Eating Liberally

Eating Liberally Blog


It struck me as strange that Andrew Young agreed to do PR for Wal-Mart in the first place, but it’s even stranger to see the noted civil rights leader forced to resign as Wal-Mart’s “goodwill ambassador” for making racially insensitive remarks.

In an interview with the Los Angeles Sentinel, the West Coast’s oldest and largest African-American newspaper, Young was asked whether Wal-Mart’s campaign to conquer urban markets might displace small mom-and-pop grocery stores:

"Well, I think they should…those are the people who have been overcharging us, selling us stale bread and bad meat and wilted vegetables…I think they've ripped off our communities enough. First it was Jews, then it was Koreans and now it's Arabs; very few black people own these stores." - Chicago Tribune via AP

Young’s comments caused a furor, and rightly so, but they should also spark a debate about the fact that inner city communities lack access to fresh, affordable, healthy food. In neighborhoods with nothing but fast food joints and bodegas selling crappy convenience foods, it’s not uncommon to find folks who are morbidly obese and yet malnourished.

There’s a movement to bring more farmers’ markets to the inner city, and that’s a great start. Whether Wal-Mart would bring fresher, cheaper produce to these nutritionally challenged neighborhoods, I don’t know. And if they did, would it make up for all the negative consequences that come when you open up the Big Pandora’s Box?


We were at an upstate NY Hannaford yesterday stocking up on supermarket staples, and, just out of idle curiosity, Matt picked up a package of hot dogs to see what was in them. We’re big fans of franks, but we stick with Hawthorne Valley’s grass-fed, biodynamic hot dogs, or, in a pinch, Applegate Farms’ organic hot dogs.

Conventional hot dogs, the kind sold in supermarkets everywhere, contain all kinds of strange and scary by-products. Matt took a look at the list of ingredients and discovered that the very first one is something called “mechanically separated meat.” Having no idea what that might mean, we consulted Wikipedia:

Mechanically separated meat (MSM), also known as mechanically recovered meat (MRM) is a paste-like and batter-like meat product produced by forcing beef, pork or chicken bones, with attached edible meat, under high pressure through a sieve or similar device to separate the bone from the edible meat tissue…This allowed companies to cheaply bulk up or extend their products and in turn offer these products to the public for a lower price.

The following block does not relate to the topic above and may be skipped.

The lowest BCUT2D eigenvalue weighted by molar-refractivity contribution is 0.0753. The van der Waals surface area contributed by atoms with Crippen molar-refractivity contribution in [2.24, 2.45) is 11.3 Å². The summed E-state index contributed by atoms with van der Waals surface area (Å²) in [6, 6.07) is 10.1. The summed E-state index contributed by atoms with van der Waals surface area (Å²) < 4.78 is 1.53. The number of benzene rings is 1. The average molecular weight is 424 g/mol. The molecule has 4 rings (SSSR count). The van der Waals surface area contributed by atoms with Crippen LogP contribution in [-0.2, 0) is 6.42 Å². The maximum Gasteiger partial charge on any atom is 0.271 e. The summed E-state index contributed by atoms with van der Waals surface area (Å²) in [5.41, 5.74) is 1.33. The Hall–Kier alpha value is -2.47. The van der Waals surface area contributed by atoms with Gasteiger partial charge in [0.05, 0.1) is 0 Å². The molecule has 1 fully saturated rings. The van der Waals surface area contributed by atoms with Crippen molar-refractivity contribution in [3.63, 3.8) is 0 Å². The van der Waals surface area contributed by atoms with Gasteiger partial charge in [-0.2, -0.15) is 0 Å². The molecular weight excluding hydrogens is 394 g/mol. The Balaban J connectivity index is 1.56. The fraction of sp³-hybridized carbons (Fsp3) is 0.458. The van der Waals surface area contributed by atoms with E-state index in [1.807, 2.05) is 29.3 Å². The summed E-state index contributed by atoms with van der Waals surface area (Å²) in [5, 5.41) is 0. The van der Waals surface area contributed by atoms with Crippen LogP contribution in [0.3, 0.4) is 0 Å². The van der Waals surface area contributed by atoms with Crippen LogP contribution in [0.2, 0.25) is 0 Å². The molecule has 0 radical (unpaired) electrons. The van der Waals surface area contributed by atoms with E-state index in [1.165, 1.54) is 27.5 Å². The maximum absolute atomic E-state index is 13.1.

Questions arose in the 1980s as to the safety of mechanically separated meat…Concerns were brought about again when the BSE (Mad Cow Disease) epidemic was discovered in the United Kingdom in 1986. Since bits of the spinal cord (the part most likely to be carrying BSE) often got mixed in with the rest of the meat, products using mechanically separated meat taken from the bodies of bovines were at higher risk for transmitting BSE to humans…

By some strange coincidence, William Safire’s On Language column in today’s NY Times contains the following item:

MSM’s Last Stand

“Stay in the Mainstream” was the futile banner of Rockefeller-Scranton delegates at the 1964 G.O.P. convention that nominated Barry Goldwater. Mainstream meant “middle of the road, centrist, moderate” — not the “base” but where the swing voters were and where elections were won.

Along came Internet bloggers, at first treated with disdain in many bastions of journalism. As their influence grew, many of these pajama-clad Netizens found their necessary villain in a phrase popularized by Ralph Nader, who noted in 1985 that “corporate criminal activity has spilled onto the pages and screens of the mainstream media.”

A new sense of mainstream is “stodgy.” Internet initialese has taken over: mainstream media, object of much blogger scorn, is MSM.

Early use of those initials is in a 1984 U.S. Court of Appeals decision holding that finely ground bits of bone need not be cited on certain food labels. It stood for “mechanically separated meat,” all too close to what some bloggers have in mind for the MainStream Media.

Either way you look at it, MSM stands for an unappetizing hodgepodge of sub-standard scraps served up to unsuspecting consumers.


It’s the mecca of American fast food excess, and, thankfully, it doesn’t actually exist. But there’s no shortage of real life fast food chains encouraging consumers to ingest mass quantities of junk food. A NY Times article, “U.S. Restaurant Chains Find There Is No Too Much ,” describes Burger King’s new BK Stacker:

Weighing in at as much as 1,000 calories, 1,800 milligrams of sodium and a day and a half's worth of saturated fat, the BK Stackers are for people who are proud they are not eating healthy items. ''It's the flame-broiled meat lovers' burger, and it's here to stay -- no veggies allowed,'' reads one of the product's tag lines.

And Burger King’s not alone in trotting out ultra-artery clogging fare:

Denny's, too, has recently super-sized one of its most popular menu items. An ad campaign for its Extreme Grand Slam Breakfast, which consists of three strips of bacon, three sausage links, two eggs, hash browns and three pancakes, tells customers they should not have to choose between bacon and sausage. In one commercial, a man proudly announces: ''I'm going to eat too much, but I'm never going to pay too much.'' The Extreme Grand Slam Breakfast, which has 1,270 calories, 77 grams of fat and 2,510 milligrams of sodium, costs $5.99.